FOR IMMEDIATE RELEASE
State Rep. Tim Briggs
Briggs: Student concussion bill headed to governor
HARRISBURG, Nov. 1 – State Rep. Tim Briggs, D-Montgomery, said the state Senate today unanimously passed legislation that would create the Safety in Youth Sports Act, designed to improve concussion management in youth sports and to increase awareness regarding the devastating, life-long effects they can cause when not handled properly.
The House passed the bill earlier this month, with minor amendments, so it had to return to the Senate for a concurrence vote and now moves to the governor for his signature.
Briggs said the Safety in Youth Sports Act (S.B. 200), which he co-introduced in the House and Senate with state Sen. Pat Browne, R-16, aims to ensure that male and female student athletes who suffer concussions receive proper care and rest before they get back into the game.
"I made this important legislation one of my top priorities when I was elected to the legislature in 2008, and it has evolved into a strong bill that that does right by Pennsylvania's kids," Briggs said. "The Safety in Youth Sports Act will help protect the Commonwealth's richest resource: our children’s minds.”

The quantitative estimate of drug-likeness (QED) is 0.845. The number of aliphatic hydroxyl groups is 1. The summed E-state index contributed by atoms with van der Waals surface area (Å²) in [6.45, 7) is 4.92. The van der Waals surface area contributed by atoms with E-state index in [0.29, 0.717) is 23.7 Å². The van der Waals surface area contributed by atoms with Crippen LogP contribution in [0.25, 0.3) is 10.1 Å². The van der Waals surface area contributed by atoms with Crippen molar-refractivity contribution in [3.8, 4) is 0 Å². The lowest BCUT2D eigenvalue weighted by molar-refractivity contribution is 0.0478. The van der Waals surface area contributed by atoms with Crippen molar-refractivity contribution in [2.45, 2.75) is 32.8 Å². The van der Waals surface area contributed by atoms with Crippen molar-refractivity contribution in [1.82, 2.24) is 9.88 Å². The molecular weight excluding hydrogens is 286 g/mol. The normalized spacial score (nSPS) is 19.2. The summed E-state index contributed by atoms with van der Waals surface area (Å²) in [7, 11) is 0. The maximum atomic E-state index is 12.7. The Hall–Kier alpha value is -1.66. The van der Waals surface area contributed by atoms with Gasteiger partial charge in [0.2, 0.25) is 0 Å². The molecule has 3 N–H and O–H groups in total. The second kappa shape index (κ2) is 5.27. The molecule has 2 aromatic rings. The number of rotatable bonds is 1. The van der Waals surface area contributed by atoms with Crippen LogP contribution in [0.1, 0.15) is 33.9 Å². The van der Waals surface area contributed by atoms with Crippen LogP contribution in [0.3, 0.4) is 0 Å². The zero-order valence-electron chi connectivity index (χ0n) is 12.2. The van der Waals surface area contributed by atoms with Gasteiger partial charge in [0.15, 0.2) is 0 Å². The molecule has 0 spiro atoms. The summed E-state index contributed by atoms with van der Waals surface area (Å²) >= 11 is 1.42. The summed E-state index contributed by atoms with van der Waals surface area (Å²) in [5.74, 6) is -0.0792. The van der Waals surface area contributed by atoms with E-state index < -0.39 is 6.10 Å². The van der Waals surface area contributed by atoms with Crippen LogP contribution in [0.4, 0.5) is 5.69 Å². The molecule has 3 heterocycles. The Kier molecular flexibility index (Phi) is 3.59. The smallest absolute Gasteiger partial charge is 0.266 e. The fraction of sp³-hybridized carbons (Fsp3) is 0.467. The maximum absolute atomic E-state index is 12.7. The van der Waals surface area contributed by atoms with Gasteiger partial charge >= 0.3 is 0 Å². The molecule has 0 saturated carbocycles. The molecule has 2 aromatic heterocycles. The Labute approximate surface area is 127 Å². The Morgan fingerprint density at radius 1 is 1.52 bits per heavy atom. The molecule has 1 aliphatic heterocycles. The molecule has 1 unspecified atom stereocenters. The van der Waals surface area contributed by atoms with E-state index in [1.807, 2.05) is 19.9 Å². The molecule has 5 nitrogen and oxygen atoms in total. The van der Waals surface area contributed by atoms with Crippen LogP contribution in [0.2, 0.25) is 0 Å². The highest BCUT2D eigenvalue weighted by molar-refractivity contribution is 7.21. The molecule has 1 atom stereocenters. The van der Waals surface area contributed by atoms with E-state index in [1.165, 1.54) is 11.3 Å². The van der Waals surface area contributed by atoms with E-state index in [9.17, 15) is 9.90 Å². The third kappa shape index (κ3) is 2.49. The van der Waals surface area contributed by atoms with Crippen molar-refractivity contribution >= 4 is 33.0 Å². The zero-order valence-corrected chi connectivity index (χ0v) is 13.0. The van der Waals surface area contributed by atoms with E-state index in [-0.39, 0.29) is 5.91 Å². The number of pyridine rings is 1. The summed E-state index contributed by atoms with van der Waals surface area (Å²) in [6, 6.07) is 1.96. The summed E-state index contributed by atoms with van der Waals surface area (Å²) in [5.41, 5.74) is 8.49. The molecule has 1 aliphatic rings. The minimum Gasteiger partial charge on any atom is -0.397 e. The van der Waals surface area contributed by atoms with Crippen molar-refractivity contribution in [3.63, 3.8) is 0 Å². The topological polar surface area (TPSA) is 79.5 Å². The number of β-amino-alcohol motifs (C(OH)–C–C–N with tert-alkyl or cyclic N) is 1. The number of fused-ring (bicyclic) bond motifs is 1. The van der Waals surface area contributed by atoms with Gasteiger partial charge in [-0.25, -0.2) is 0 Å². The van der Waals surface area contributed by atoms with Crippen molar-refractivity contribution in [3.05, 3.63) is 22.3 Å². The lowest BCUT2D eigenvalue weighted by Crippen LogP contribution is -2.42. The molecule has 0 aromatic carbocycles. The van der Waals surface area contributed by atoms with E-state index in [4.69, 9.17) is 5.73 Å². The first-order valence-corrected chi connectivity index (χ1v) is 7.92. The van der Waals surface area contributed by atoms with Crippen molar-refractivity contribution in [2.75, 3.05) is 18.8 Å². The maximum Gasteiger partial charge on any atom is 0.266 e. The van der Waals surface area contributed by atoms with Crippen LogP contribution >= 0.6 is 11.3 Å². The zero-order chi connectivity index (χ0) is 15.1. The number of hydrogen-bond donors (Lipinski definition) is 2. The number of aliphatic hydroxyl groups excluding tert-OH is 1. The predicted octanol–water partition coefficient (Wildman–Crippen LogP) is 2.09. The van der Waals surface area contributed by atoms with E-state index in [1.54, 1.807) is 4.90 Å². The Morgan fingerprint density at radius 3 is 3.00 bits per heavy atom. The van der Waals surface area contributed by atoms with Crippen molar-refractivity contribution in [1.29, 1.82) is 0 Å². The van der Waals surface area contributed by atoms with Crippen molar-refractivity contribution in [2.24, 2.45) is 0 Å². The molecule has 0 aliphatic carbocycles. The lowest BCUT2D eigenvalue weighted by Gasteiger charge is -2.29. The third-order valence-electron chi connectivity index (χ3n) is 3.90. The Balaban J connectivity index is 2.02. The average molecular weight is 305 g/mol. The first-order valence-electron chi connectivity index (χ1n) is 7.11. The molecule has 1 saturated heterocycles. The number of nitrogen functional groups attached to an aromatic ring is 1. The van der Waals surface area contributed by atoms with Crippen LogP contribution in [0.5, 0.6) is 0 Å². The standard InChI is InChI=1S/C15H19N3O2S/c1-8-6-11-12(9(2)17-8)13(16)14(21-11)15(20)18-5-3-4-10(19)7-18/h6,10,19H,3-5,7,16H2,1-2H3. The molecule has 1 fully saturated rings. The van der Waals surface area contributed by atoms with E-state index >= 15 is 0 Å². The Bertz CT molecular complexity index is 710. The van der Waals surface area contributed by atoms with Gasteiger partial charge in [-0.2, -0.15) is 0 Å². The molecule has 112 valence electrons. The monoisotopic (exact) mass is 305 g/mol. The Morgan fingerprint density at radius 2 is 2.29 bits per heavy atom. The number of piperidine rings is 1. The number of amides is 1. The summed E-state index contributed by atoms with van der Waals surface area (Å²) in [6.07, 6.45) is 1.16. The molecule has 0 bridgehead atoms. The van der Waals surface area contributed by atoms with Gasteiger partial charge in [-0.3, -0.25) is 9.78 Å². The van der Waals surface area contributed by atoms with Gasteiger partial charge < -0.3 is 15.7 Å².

The bill would require students and a parent or guardian to annually read and sign a concussion and head injury awareness sheet before the student participates in practice or competition so they are better informed about injuries that may be sustained on the field and how treatment would proceed. Briggs said this information sheet will include materials from the Centers for Disease Control and Prevention's Head's Up program.
Also under the bill, a player who exhibits symptoms of sustaining a concussion would be removed from play and not be able to return to play until cleared by an appropriate medical professional. Coaches, trainers, physicians, physical therapists and game officials would be authorized to remove players for suspected head injuries and would be protected from civil liability for doing so.
Briggs said the bill also would require coaches annually to complete a concussion certification course, such as the free online course offered by the CDC or another course approved by the Department of Health. Coaches would be prohibited from coaching until the course is completed.
Coaches who fail to comply would face a suspension for the remainder of the season on a first offense; the current season and the next for a second offense; and a lifetime suspension of any coaching activity for a third offense.
In addition to football, the Safety in Youth Sports Act would pertain to cheerleading and club sports like rugby and hockey, which typically see many concussions but do not operate under interscholastic athletic associations.